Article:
The South Australian Living Artists Festival (SALA) – which opens today – is a visual arts festival like no other in Australia, or the world.
Held annually in venues all over South Australia for the entirety of August, SALA’s magnitude and reach, its extraordinary range of exhibition venues, both conventional and left-of-field, make it unique. SALA’s high level of artistic participation, community engagement and its backing by businesses of all stripes are all part of this heady mix. Akin to artistic triffids, every year in the month of August, SALA exhibitions take over art – and other – spaces from Adelaide’s CBD to the outreaches of rural South Australia.
Artworks in every conceivable medium are exhibited, and sometimes in unlikely media, too. In SALA 2014, two gargantuan installations of Elvis Presley went on show in the shopfront windows of the Adelaide Advertiser and Adelaide’s Argo Café.
These figurative renderings, demonstrating that Elvis had definitely not “left the building”, had been created by the exclusive use of thousands of coloured post-it-note stickers. Adelaide artist Theofania (aka Thea Fania) alternately describes her Elvises as urban guerrilla artwork or as “Elvis Pixel Post-it Note Art”.
SALA is not curated, at least not at any central managerial level. Any artist who wishes to contribute may do so, if s/he can get hold of a venue, and is able to pay the SALA participation fee, which varies depending on what kind of venue you secure.
Notwithstanding, all the major South Australian galleries, including the Art Gallery of South Australia, do contribute curated exhibitions. This is an inclusive visual arts festival that encompasses the work of professional visual artists and aficionados from the high end of town, as well as emerging artists and enthusiastic amateur, weekend art-makers.
In a hastily scrawled letter to The Bulletin, the early colonial Australian writer Joseph Furphy summed up his novel Such is Life (1903), pronouncing his book as being of “temper, democratic; bias, offensively Australia”. SALA might be described as a phenomenon of “temper, democratic; bias, proudly South Australian”.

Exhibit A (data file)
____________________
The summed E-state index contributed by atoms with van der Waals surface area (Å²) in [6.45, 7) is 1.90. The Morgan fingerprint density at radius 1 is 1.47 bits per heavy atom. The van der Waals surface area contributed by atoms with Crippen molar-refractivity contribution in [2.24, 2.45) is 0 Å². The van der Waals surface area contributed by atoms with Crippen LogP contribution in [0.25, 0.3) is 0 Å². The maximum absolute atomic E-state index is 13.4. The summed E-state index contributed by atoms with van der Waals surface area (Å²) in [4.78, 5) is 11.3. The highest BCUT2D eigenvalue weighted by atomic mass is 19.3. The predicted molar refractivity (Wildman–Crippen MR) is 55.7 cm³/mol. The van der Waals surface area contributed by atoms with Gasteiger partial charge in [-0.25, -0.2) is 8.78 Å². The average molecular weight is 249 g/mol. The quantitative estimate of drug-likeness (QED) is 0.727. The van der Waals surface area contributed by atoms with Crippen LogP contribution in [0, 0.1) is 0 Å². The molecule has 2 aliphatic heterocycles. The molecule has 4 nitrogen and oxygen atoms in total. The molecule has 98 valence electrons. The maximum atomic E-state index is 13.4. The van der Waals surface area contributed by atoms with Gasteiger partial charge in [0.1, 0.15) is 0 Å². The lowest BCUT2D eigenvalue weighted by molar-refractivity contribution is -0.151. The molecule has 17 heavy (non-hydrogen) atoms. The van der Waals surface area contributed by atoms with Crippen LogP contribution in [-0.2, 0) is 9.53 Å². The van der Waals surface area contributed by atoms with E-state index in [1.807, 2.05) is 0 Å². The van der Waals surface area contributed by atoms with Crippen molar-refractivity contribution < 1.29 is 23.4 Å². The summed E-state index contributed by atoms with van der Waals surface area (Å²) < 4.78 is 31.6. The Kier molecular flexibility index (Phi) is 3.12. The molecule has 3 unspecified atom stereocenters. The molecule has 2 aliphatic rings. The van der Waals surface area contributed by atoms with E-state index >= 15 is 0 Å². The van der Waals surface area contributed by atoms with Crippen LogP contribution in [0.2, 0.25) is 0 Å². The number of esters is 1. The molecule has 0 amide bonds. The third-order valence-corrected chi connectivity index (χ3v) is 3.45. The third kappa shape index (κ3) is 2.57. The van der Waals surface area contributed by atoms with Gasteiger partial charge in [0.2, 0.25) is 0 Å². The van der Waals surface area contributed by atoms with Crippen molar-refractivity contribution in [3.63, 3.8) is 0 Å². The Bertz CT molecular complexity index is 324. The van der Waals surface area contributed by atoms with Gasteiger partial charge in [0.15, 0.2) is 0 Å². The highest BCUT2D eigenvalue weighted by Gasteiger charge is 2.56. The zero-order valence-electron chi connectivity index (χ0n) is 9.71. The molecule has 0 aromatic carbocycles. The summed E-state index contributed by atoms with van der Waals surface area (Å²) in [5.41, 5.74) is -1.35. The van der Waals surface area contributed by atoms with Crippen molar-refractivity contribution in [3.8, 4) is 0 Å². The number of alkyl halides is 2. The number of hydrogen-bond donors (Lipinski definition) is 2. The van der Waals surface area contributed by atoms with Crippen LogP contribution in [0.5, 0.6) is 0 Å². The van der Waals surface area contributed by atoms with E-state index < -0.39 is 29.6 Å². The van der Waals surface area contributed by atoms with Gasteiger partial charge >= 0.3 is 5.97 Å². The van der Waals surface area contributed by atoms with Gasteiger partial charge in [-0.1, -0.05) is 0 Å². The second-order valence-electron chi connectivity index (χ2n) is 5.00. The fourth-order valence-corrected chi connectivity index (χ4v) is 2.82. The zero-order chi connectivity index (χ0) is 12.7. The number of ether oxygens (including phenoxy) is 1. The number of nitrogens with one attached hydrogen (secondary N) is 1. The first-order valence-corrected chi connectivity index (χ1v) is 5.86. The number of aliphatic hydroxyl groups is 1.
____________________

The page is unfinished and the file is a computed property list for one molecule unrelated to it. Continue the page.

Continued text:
Among SALA’s numerous strengths is the fact that it lifts many artists from the twin spheres of anonymity and invisibility, while creating an infrastructure for the future of visual arts in this state – and in Australia more generally. In terms of its level of community commitment, engagement and audience development, in a relatively short space of time, SALA has arguably become equally important as the long-standing Adelaide and Fringe Festivals.
Astoundingly, SALA employs only two full time staff – the general manager (and CEO) Penny Griggs, and office manager Kate Moskwa. They are strongly supported by the Chair of the Board, former South Australian Senator John Hill, and the other Board members, all of whom contribute on a voluntary basis.
Amongst SALA’s multifarious activity is the assistance it provides to aspiring artists and curators in identifying appropriate venues in which to exhibit their work.
This year Seymour College had too many artworks to show in The Stables, the exhibition space on their school grounds, so SALA found them another venue – the Commonwealth Law Courts in the city – where a resplendent Ngupulya Pumani work relating to the annual cleaning of rockholes (called tjukula or kapi warku in Pitjantjatjara, Pumani’s mother tongue), followed by the harvesting of maku (witchetty grubs) and women’s ceremonies, now hangs alongside other Indigenous artworks.
Where did the idea for SALA come from?